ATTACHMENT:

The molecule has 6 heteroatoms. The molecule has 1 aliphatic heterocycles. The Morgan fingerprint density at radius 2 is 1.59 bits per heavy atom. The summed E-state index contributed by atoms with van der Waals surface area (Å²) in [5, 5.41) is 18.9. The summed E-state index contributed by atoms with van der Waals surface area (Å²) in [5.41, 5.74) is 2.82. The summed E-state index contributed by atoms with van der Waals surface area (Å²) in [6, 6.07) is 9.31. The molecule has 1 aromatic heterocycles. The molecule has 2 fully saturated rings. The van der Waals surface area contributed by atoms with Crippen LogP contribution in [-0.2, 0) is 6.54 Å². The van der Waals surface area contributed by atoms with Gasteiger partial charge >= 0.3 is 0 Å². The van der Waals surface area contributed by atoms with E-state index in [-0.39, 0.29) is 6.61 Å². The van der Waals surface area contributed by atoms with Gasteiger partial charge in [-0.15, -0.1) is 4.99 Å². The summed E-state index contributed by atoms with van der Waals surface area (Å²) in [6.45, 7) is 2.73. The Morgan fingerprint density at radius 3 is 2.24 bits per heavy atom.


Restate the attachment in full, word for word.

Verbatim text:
The molecule has 6 heteroatoms. The molecule has 1 aliphatic heterocycles. The Morgan fingerprint density at radius 2 is 1.59 bits per heavy atom. The summed E-state index contributed by atoms with van der Waals surface area (Å²) in [5, 5.41) is 18.9. The summed E-state index contributed by atoms with van der Waals surface area (Å²) in [5.41, 5.74) is 2.82. The summed E-state index contributed by atoms with van der Waals surface area (Å²) in [6, 6.07) is 9.31. The molecule has 1 aromatic heterocycles. The molecule has 2 fully saturated rings. The van der Waals surface area contributed by atoms with Crippen LogP contribution in [-0.2, 0) is 6.54 Å². The van der Waals surface area contributed by atoms with Gasteiger partial charge >= 0.3 is 0 Å². The van der Waals surface area contributed by atoms with E-state index in [-0.39, 0.29) is 6.61 Å². The van der Waals surface area contributed by atoms with Gasteiger partial charge in [-0.15, -0.1) is 4.99 Å². The summed E-state index contributed by atoms with van der Waals surface area (Å²) in [6.45, 7) is 2.73. The Morgan fingerprint density at radius 3 is 2.24 bits per heavy atom.